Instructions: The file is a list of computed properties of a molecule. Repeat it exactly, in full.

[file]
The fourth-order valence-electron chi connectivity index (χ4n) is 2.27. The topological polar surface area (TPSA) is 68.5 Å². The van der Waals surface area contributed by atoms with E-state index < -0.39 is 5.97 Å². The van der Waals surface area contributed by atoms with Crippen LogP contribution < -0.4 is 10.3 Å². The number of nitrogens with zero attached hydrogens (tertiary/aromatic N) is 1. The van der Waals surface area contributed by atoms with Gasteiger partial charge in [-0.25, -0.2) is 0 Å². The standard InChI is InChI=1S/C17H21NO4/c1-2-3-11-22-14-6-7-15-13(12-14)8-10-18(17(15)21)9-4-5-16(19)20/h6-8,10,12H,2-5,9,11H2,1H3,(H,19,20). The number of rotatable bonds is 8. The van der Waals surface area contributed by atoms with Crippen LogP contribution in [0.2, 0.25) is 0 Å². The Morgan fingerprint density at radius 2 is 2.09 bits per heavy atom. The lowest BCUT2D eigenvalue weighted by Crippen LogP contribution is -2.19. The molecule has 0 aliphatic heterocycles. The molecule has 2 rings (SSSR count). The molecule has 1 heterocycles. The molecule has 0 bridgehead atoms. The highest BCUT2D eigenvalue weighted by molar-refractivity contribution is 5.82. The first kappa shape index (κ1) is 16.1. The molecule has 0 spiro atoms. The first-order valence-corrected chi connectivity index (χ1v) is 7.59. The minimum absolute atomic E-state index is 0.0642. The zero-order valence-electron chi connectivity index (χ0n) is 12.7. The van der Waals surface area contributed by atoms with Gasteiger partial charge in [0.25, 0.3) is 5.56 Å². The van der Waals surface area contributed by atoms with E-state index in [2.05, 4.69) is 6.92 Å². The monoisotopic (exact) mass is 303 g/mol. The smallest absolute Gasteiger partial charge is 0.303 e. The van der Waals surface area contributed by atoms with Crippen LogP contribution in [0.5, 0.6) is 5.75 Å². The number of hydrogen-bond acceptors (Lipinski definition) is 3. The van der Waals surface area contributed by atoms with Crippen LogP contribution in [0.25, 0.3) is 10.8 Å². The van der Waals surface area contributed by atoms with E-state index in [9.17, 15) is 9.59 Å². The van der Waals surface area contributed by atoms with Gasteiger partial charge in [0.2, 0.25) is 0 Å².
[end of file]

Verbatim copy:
The fourth-order valence-electron chi connectivity index (χ4n) is 2.27. The topological polar surface area (TPSA) is 68.5 Å². The van der Waals surface area contributed by atoms with E-state index < -0.39 is 5.97 Å². The van der Waals surface area contributed by atoms with Crippen LogP contribution < -0.4 is 10.3 Å². The number of nitrogens with zero attached hydrogens (tertiary/aromatic N) is 1. The van der Waals surface area contributed by atoms with Gasteiger partial charge in [-0.25, -0.2) is 0 Å². The standard InChI is InChI=1S/C17H21NO4/c1-2-3-11-22-14-6-7-15-13(12-14)8-10-18(17(15)21)9-4-5-16(19)20/h6-8,10,12H,2-5,9,11H2,1H3,(H,19,20). The number of rotatable bonds is 8. The van der Waals surface area contributed by atoms with Crippen LogP contribution in [0.2, 0.25) is 0 Å². The Morgan fingerprint density at radius 2 is 2.09 bits per heavy atom. The lowest BCUT2D eigenvalue weighted by Crippen LogP contribution is -2.19. The molecule has 0 aliphatic heterocycles. The molecule has 2 rings (SSSR count). The molecule has 1 heterocycles. The molecule has 0 bridgehead atoms. The highest BCUT2D eigenvalue weighted by molar-refractivity contribution is 5.82. The first kappa shape index (κ1) is 16.1. The molecule has 0 spiro atoms. The first-order valence-corrected chi connectivity index (χ1v) is 7.59. The minimum absolute atomic E-state index is 0.0642. The zero-order valence-electron chi connectivity index (χ0n) is 12.7. The van der Waals surface area contributed by atoms with Gasteiger partial charge in [0.25, 0.3) is 5.56 Å². The van der Waals surface area contributed by atoms with E-state index in [2.05, 4.69) is 6.92 Å². The monoisotopic (exact) mass is 303 g/mol. The smallest absolute Gasteiger partial charge is 0.303 e. The van der Waals surface area contributed by atoms with Crippen LogP contribution in [0.5, 0.6) is 5.75 Å². The number of hydrogen-bond acceptors (Lipinski definition) is 3. The van der Waals surface area contributed by atoms with Crippen LogP contribution in [0.25, 0.3) is 10.8 Å². The van der Waals surface area contributed by atoms with E-state index in [9.17, 15) is 9.59 Å². The van der Waals surface area contributed by atoms with Gasteiger partial charge in [0.2, 0.25) is 0 Å².